2020 Oscar Nominated Animated Short Film Reviews – Hair Love, Kitbull, Sister

The Oscar nominations have dropped. Among them are a number of great short films. Three of the contenders for Best Animated Short Film are currently available to view online: Hair Love, Kitbull, and Sister. And they’re all worth seeking out.

Hair Love

Hair Love is my favorite short film of 2019. Released through Sony Pictures Animation and playing before the inferior The Angry Birds Movie 2, Matthew A. Cherry’s film is equal parts tender, funny, energetic, and imaginative. It tells a beautifully heartfelt tale of a father and daughter. The daughter wants the father to help her style her hair, and it becomes evident that he is way out of his element.

The animation in Hair Love is slick, and the imagery it concocts is inventive and clever. Cherry, along with co-directors Everett Downing Jr. and Bruce W. Smith, has created a loving animation out of such a simple concept, and it is a piece that demands to be seen.

You can watch Hair Love here.



Kitbull, from Pixar, follows an adorable stray cat with big, round eyes who, more than anything else, wants everyone to leave it alone. When the kitten finds itself in the presence of a chained-up pitbull, this independent streak gets tested.

For a silent film about two animals, Kitbull is fairly emotionally dense. The short grapples with how abused and stray animals are psychologically affected by their environments. And its hopeful ending, befitting of the Pixar brand, leaves a sweeter taste in the mouth than one would expect from a film about such dour subject matter.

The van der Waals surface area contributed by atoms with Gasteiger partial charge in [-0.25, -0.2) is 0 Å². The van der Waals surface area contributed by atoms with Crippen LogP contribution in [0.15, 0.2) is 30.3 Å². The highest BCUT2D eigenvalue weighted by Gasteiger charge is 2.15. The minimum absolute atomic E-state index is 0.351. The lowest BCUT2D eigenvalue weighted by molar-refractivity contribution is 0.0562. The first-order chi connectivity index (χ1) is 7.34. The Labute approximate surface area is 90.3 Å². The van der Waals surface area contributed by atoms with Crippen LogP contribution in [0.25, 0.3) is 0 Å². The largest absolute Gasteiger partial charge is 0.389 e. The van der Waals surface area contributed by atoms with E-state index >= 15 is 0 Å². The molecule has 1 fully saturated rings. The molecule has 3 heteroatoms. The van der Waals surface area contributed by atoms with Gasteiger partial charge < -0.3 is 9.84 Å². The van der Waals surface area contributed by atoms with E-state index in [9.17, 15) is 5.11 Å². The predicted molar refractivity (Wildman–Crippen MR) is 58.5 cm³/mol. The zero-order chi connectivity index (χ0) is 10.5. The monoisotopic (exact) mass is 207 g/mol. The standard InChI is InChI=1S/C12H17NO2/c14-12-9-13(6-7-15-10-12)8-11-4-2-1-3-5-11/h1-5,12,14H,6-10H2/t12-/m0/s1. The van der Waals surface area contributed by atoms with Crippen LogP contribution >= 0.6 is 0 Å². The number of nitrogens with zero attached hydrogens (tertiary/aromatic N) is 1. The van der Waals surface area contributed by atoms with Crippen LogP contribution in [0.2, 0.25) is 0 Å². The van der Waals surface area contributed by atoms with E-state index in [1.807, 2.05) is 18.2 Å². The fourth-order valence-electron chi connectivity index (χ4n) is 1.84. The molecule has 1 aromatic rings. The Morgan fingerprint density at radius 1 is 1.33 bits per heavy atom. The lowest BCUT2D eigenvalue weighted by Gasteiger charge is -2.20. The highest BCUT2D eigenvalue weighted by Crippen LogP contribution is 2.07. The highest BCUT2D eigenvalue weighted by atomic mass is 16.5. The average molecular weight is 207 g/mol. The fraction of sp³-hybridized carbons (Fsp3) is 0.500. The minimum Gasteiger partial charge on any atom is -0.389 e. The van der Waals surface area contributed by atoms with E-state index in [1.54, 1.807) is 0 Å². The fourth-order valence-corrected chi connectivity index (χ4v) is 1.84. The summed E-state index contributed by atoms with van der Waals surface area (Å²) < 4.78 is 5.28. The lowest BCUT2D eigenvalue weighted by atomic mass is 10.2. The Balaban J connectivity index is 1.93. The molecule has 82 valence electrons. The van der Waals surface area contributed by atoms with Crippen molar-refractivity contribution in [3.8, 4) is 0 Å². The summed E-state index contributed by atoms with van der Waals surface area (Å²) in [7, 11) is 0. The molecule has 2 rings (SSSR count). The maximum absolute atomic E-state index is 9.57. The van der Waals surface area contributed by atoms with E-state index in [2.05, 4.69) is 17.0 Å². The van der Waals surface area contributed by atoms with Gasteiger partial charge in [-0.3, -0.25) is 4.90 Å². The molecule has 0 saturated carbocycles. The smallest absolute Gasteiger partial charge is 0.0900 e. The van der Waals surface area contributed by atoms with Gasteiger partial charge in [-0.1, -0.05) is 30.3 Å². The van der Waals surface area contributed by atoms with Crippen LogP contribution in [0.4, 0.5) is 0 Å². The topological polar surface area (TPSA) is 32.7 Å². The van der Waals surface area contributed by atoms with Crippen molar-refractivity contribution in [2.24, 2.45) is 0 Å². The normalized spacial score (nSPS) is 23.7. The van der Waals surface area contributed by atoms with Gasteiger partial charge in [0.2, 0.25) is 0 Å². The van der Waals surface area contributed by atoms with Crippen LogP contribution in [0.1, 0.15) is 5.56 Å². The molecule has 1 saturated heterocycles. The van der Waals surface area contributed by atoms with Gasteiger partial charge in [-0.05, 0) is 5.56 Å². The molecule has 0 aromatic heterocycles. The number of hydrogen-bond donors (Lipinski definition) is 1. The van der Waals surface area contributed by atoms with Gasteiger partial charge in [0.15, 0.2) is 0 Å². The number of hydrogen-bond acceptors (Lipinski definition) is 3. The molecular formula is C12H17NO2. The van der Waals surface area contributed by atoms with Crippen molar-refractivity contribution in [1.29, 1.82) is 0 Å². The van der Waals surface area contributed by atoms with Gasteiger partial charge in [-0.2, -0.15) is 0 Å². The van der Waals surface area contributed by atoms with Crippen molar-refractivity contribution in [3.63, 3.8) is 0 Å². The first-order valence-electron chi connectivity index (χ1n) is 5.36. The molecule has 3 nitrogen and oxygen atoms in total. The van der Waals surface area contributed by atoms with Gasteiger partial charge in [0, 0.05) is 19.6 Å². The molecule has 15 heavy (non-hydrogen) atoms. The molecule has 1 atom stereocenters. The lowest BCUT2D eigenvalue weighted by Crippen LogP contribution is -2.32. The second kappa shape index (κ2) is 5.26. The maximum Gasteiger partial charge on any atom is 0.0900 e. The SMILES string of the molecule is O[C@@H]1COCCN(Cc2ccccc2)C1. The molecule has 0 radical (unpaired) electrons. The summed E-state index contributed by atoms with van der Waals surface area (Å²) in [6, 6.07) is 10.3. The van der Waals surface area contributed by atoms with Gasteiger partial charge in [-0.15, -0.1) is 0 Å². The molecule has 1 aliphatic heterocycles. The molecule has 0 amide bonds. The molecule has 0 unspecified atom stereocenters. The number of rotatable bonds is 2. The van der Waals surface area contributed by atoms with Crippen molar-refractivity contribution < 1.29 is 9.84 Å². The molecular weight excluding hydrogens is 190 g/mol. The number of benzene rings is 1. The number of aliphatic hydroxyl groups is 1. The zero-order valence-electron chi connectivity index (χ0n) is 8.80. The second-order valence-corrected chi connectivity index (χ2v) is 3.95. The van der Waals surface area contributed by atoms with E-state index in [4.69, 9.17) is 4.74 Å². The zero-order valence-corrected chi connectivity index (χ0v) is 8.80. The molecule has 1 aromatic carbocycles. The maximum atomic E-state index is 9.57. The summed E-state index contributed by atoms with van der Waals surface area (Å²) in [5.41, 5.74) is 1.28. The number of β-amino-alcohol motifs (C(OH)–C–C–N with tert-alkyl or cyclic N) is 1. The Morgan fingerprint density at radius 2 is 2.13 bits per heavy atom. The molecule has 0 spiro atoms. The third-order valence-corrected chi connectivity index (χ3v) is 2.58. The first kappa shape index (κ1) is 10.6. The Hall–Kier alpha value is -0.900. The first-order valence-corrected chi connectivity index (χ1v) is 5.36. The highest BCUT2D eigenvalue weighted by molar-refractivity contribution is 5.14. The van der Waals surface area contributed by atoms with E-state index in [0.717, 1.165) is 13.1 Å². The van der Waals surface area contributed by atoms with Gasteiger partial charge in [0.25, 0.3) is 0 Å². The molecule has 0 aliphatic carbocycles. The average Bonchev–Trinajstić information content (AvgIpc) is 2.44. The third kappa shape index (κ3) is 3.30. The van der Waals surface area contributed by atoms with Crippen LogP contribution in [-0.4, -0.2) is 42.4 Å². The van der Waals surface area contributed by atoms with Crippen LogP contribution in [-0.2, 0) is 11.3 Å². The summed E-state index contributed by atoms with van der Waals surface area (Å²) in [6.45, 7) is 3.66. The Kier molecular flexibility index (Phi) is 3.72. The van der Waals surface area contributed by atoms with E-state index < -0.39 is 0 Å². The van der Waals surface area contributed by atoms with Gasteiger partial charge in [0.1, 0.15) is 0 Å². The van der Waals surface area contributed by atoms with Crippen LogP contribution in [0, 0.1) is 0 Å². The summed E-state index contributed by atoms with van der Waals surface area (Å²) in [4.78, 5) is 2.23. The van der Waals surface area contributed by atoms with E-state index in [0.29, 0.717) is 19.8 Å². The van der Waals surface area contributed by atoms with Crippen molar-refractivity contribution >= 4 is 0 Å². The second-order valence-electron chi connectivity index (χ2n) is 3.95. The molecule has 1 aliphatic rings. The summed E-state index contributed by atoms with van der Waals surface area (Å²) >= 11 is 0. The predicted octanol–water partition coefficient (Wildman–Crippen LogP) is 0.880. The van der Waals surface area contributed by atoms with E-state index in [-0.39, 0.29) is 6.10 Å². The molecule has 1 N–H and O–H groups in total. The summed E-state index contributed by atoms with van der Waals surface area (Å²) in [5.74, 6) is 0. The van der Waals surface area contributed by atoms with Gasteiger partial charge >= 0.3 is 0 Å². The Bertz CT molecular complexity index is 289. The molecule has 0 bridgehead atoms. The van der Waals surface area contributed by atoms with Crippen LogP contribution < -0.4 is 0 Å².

You can watch Kitbull here.



Siqi Song’s Sister is a very tactile stop motion animated film about a brother and sister. It is, at least at first, a fantastical retelling of the pair’s relationship as children. The story is, in this sense, somewhat imaginative. For example, in one scene we see the sister, as a baby, enlarge to the size of a room. It is an intriguing little set piece in the beginning of the short which sets a strong tone.

But the story progression may rely too much on its vignette structure, which is interesting but doesn’t ultimately serve the narrative. There is a revelation halfway through the film which I don’t feel is properly served by this vignette structure. The revelation leads to a tone shift that, while powerful, feels imbalanced by the earlier vignettes.

Visually, though, Sister is lovely. The set design is intricate and fully-realized. The fantastical elements are presented in gorgeous stop motion, with images growing and shrinking in visually engaging ways. It is undoubtedly a well-crafted film.

You can watch Sister here.


As always, thanks for reading!

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—Alex Brannan (@TheAlexBrannan)


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